Postcard-style graphic with pictures from around world.

Experiential Learning Grant reflections

Caroline Fincher
’24 BSE in industrial engineering
Barcelona, Spain

Caroline Fincher

During my study abroad trip for EPICS, I was immersed in the culture and language of Barcelona, Spain. We were there to advance a coral reef restoration project by meeting with subject matter experts and communicating with Spanish students at the Polytechnic University of Catalonia (UPC). We had an excellent exchange of ideas as we discussed different projects and learned about each other. Outside of school related activities, I also enjoyed seeing historical sites, navigating the city, and learning new stories about Barcelona.

One thing in particular that stood out to me in the city was the influence of art in architecture and the respect artists and architects hold for one another. One very memorable architect that I learned about while in Barcelona was Gaudi. He is famous for these outlandish houses, the Park Güell, and for designing La Sagrada Familia.

One of his key features in architecture that sets him apart is the inspiration he drew from nature. From the staircases in La Sagrada Familia, inspired by falling Sycamore seeds, to archways in Park Güell that are designed to appear as the branches of a tree, nature is everywhere in his pieces.

Unfortunately Gaudi died before he could see one of his greatest accomplishments, La Sagrada Familia, and his designs for the remarkable church were burned in a fire. Luckily, he developed these ideas while talking to numerous other artists and architects and these people banded together to rebuild as much of Gaudi’s design as they could and drew inspiration from Gaudi’s other works where they could not.

Jasmine Kaur
’24 BS in information technology
Balkans and Mediterranean

My name is Jasmine Kaur and I am an Information Technology major at ASU. In the ‘22-’23 school year I was awarded with the Experiential Learning Grant, and I used this grant to help me pay for some of my airfare costs for a study abroad class I took.

My personal goal in life is that no person in this world should be scared that their
personal information isn’t secured on the web, and to do everything I can to provide that. I aim to work on research that specializes in cybersecurity, user security, and network security within the USA since there is a lack of this research topic in academia.

I seek to apply my writing and policy research skills to an organization that significantly influences cybersecurity policy. I know that I will be capable of addressing pressing policy issues, be willing to promote civil society and civic engagement, and create public conversations about politics and policies during my time at ASU and in my career.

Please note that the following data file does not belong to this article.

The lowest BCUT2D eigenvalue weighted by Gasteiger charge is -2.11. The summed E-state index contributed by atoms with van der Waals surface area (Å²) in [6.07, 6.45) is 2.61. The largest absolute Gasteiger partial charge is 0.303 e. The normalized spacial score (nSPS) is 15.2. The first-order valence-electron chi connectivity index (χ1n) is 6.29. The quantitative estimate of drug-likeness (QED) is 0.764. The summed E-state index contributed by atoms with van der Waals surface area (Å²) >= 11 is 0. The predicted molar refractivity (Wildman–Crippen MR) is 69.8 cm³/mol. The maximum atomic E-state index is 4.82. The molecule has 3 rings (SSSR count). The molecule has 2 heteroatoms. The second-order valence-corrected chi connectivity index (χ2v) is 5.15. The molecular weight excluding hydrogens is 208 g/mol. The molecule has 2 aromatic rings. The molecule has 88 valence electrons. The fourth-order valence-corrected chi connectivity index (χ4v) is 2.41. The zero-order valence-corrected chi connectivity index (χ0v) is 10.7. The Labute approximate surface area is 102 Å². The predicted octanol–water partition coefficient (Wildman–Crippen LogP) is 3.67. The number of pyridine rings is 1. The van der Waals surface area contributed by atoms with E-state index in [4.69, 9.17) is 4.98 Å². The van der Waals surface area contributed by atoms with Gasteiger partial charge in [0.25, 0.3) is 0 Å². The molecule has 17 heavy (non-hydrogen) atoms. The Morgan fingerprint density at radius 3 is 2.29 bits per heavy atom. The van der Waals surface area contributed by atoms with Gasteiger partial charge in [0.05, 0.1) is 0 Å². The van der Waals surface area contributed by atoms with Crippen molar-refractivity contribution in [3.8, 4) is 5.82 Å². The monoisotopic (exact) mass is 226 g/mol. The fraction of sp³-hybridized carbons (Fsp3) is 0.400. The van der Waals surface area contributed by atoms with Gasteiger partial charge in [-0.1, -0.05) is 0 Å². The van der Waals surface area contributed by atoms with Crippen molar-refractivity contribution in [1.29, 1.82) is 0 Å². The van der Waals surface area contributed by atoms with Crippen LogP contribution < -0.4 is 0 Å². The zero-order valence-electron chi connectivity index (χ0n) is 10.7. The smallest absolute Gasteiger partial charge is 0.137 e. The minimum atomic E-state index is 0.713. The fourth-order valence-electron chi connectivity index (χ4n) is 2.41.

One aspect of cybersecurity I haven’t been able to research at my time at ASU was state security relating to tensions with different ethnic groups. The course I was enrolled to take this summer with ASU allowed me to look at this topic and how it relates to cybersecurity within the Balkans and Mediterranean. I was able to analyze different historical interpretations and why they matter at museums, monuments, and other historical locations thanks to this course.

Skopje and Thessaloniki offered a singular opportunity to study nationalism and its effects on the physical landscape, including borders and the built environment. They do so because of their shared Ottoman past, ongoing tensions over identity politics, and shared economic and security worries as Europe faces new challenges.

Kelsie Herzer
PhD in civil / environmental / sustainable engineering
Boston, Massachusetts

In June, I had the incredible opportunity to travel to Boston, MA, to present my poster at the 2023 Association of Environmental Engineering and Science Professors (AEESP) conference. This conference allowed me to connect with fellow researchers who share similar passions and foster relationships that can potentially lead to future research.

I presented on my poster titled “Kinetic and transcriptomic response of Geobacter lovleyi strain SZ during respiration of tetrachloroethene and uranium” which generated a lot of interest among the attendees.

One of the highlights of the conference was the chance to interact with other researchers who are also exploring the application of Nanopore technology for transcriptomic research.

This field is in its infancy, lacking a standardized bioinformatic processing pipeline. Therefore, having a community to exchange ideas and methods is invaluable for advancing nanopore technology effectively. Having a multi-faceted research community working towards a common goal also opens doors for potential collaborations and an expanded network.

Kylie Hartana
’25 BSE in biomedical engineering

This past summer, I had the incredible privilege of completing a process engineering research internship at the University of Kaiserslautern-Landau in Germany, and the entire experience fostered both my personal and professional growth. This opportunity allowed me to refine my soft skills, ascertain whether a future in research was right for me, and attend my first-ever research conference.

Conducting research in Germany enhanced my time management skills and fostered a greater sense of independence. The experiments for my research project were all time sensitive – I had to collect Aspergillus niger biomass samples three, seven, and ten days after beginning a culture. At first, this seemed simple enough, but I then quickly learned that there were several other constraints I had to consider.